The Moscow Post online newspaper is well-known for its investigative reporting which often attracts a large audience. It has become recently known that its Public Council is planning to establish the Integrity journalism award. Details are published below.
Alexei Kozlov, founder and editor-in-chief of The Moscow Post socio-political publication, told wek.ru about the genre of investigative journalism, foreign agents and the first Public Council under the editorial board.
Q: “Allow me a digression: do you share the opinion that print press has finally given place to visual communications?”
A: “When television emerged, many said that theatre would die. However, people still go to the theatre. Moreover, look at the ongoing epic battles for the theatres. The print press will keep its niche though it might have fewer readers. However, some genres are typical for print media and others for online publications.”
Q: “Can you, please, clarify this idea?”
A: “For example, a long report will be of interest to readers of the print press because people need to get the gist of the information quickly, briefly and clearly in the age of electronic media.”
Q: “Are longreads in demand?”
A: “Not on the Internet. People do not have time to read anything long. Nevertheless, The Moscow Post has big investigative stories on its website but they mostly present facts. Previously, when an official stole a kindergarten building from people and set up a mansion for himself there, they would make a long and tedious story of it: I am sorry for being cynical. It is enough now just to describe what happened. Any normal person will draw appropriate conclusions.”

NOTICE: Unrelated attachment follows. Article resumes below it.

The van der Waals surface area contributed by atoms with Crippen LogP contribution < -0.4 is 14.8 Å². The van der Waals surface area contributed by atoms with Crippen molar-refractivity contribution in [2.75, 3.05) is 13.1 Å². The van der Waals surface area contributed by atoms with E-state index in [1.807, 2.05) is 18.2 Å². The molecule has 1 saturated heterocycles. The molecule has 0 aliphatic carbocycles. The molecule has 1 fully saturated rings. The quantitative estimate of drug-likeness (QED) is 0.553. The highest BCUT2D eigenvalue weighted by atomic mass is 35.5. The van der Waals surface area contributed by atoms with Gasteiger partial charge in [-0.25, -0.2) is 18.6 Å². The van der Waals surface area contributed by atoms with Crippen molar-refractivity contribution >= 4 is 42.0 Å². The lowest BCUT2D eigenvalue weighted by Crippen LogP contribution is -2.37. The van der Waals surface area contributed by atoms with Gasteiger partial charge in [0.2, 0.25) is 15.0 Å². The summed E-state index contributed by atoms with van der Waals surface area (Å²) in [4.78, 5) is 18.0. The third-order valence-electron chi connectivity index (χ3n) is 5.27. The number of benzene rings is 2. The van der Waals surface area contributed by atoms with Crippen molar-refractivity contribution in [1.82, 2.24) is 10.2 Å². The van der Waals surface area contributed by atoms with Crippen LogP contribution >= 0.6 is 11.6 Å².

Q: “Is it true that The Moscow Post is one of the few media outlets in Russia that does professional investigative journalism?”
A: “Indeed, there are few truly investigative media outlets left in Russia. One can count them on the fingers of one hand. Unfortunately, many people think for some reason that it is impossible to do investigative reporting in the current situation. This is not true. If all the norms of the law are observed, investigations are possible and necessary. It is necessary for the authorities as they read our stories and make decisions based on the results of our investigations. Then we see arrests or some interesting court cases on TV.
Let's also define what investigative journalism is. If someone finds a palace belonging to someone, or sees a governor or a minister wearing a $5 million watch, that is not an investigation.
Such information is available on websites that do not even belong to the media. It is a body of damaging information on the Internet billed as investigations. Their “journalists” see on TV that an official has an expensive watch and publish this information. And that is all. They call it a journalistic investigation.
Furthermore, they cause damage to the real professional media. The reader is highly unlikely to check if this or that site has a media registration certificate and equally treats all outlets. As a result, it shapes the public opinion that the media is corrupt.
Investigative journalism is what we do. To put it simply, funds were allocated from the state budget (point A) for something (point B). They went through several organizations and in the end did not reach point B. We start figuring out what happened and where it went.
Q: “There is no doubt that the genre of investigative journalism is in demand. The same is true of detective stories. Can this analogy be made?”
A: “Yes, because the process is very similar to that of an investigator’s work. The only difference is that an investigator puts the results of his probe on the prosecutor's table whereas we present them to the reader. We get some feedback from judges, investigators, and employees of the Presidential Administration who are in our audience. Therefore, there is a reaction, and it comes very fast. Our texts are not high-profile. I mean we do not shout from the rooftops “We have found a thief, catch him!” Anyway, we do have a certain feedback and a corresponding reaction from the authorities. For example, high-profile arrests followed by trials.